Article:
George Wang in Wall Street Journal: Chinese Company Makes a Complicated Play for Texas Oil Fields


Texas oil fields owned by two private equity-backed energy producers will end up in the hands of a Chinese conglomerate through a complicated series of transactions.

U.S. energy companies are shedding assets amid depressed energy prices, and Chinese companies may be willing buyers as they seek new energy resources. But the deal for oil fields in the Permian Basin owned by Tall City Exploration LLC and Plymouth Petroleum LLC, announced in October, stands out for its multistep structure even among cross-border transactions, which are often complex ...

George Wang, a lawyer with Haynes and Boone LLP who advises foreign buyers, said depressed oil and gas prices have made U.S. energy assets attractive to foreign buyers but they have to overcome federal regulatory hurdles that their U.S. counterparts don’t face. Such hurdles partly explain why some deals have complex structures, he said.

“In cross-border transactions, you often see structures that work around various issues such as regulation and tax,” said Mr. Wang, who isn’t involved in the Texas deal and has no knowledge of it.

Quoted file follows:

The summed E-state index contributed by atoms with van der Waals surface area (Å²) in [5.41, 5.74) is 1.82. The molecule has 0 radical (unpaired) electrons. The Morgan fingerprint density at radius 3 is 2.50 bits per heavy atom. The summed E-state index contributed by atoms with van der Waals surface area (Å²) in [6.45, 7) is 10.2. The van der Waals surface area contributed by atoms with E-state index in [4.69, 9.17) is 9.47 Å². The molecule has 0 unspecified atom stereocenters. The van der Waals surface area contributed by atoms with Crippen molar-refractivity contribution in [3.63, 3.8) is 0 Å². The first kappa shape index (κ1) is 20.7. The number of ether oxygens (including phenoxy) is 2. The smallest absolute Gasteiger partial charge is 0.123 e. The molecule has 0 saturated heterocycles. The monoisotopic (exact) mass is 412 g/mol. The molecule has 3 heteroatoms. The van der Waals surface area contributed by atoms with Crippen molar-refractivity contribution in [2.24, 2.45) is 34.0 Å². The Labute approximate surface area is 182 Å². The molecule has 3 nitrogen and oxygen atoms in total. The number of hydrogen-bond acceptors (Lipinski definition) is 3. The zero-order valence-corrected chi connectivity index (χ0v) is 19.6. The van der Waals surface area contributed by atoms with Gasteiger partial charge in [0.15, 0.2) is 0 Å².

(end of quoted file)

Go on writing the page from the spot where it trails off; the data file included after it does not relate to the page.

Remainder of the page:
Foreign acquisitions of U.S. assets seen as having national security considerations are sometimes reviewed by the Committee on Foreign Investment in the United States. Yantai said in the filing that Ningbo’s acquisition of the oil fields has been approved by CFIUS.

However, a spokeswoman at Yantai Xinchao’s headquarters in China said the company’s transaction with Ningbo doesn’t have to apply for CFIUS’s approval because the deal is structured between two Chinese entities. She said that Yantai and Ningbo are still negotiating the terms of the deal.

A spokeswoman for the U.S. Treasury Department, which serves as the chair of CFIUS, declined to comment beyond a statement that read, in part, “information filed with CFIUS may not be disclosed by CFIUS to the public.”

Mr. Wang, the attorney, said filing with CFIUS is voluntary and can involve any transaction in which foreign buyers acquire control of U.S. assets.

“But control can be defined with a very low threshold,” said Mr. Wang. “It’s a very case-by-case analysis.”

Excerpted from the Wall Street Journal Risk & Compliance Journal. To read the full article, please click here (subscription required).

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